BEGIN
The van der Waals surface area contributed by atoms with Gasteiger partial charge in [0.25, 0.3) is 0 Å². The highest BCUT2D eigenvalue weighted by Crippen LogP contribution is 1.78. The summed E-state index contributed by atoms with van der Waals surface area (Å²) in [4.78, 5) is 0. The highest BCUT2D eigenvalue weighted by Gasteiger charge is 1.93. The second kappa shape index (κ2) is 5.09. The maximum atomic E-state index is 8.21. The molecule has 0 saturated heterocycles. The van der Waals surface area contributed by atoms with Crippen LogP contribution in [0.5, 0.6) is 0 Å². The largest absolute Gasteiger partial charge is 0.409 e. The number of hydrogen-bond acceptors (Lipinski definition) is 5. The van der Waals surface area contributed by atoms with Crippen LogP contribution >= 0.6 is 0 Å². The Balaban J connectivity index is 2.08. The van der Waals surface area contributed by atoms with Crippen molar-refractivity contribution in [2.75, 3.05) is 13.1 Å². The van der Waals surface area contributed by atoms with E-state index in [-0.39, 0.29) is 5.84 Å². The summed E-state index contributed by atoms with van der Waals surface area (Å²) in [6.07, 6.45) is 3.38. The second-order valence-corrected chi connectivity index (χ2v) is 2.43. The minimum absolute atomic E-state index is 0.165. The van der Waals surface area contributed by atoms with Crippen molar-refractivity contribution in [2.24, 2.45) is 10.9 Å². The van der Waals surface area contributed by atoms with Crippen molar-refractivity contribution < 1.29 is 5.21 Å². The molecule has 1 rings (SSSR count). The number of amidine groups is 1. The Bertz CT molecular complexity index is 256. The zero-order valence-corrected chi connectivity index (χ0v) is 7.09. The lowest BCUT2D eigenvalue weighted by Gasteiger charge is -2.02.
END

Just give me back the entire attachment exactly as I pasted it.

The van der Waals surface area contributed by atoms with Gasteiger partial charge in [0.25, 0.3) is 0 Å². The highest BCUT2D eigenvalue weighted by Crippen LogP contribution is 1.78. The summed E-state index contributed by atoms with van der Waals surface area (Å²) in [4.78, 5) is 0. The highest BCUT2D eigenvalue weighted by Gasteiger charge is 1.93. The second kappa shape index (κ2) is 5.09. The maximum atomic E-state index is 8.21. The molecule has 0 saturated heterocycles. The van der Waals surface area contributed by atoms with Crippen LogP contribution in [0.5, 0.6) is 0 Å². The largest absolute Gasteiger partial charge is 0.409 e. The number of hydrogen-bond acceptors (Lipinski definition) is 5. The van der Waals surface area contributed by atoms with Crippen LogP contribution >= 0.6 is 0 Å². The Balaban J connectivity index is 2.08. The van der Waals surface area contributed by atoms with Crippen molar-refractivity contribution in [2.75, 3.05) is 13.1 Å². The van der Waals surface area contributed by atoms with E-state index in [-0.39, 0.29) is 5.84 Å². The summed E-state index contributed by atoms with van der Waals surface area (Å²) in [6.07, 6.45) is 3.38. The second-order valence-corrected chi connectivity index (χ2v) is 2.43. The minimum absolute atomic E-state index is 0.165. The van der Waals surface area contributed by atoms with Crippen molar-refractivity contribution in [2.24, 2.45) is 10.9 Å². The van der Waals surface area contributed by atoms with Crippen molar-refractivity contribution < 1.29 is 5.21 Å². The molecule has 1 rings (SSSR count). The number of amidine groups is 1. The Bertz CT molecular complexity index is 256. The zero-order valence-corrected chi connectivity index (χ0v) is 7.09. The lowest BCUT2D eigenvalue weighted by Gasteiger charge is -2.02.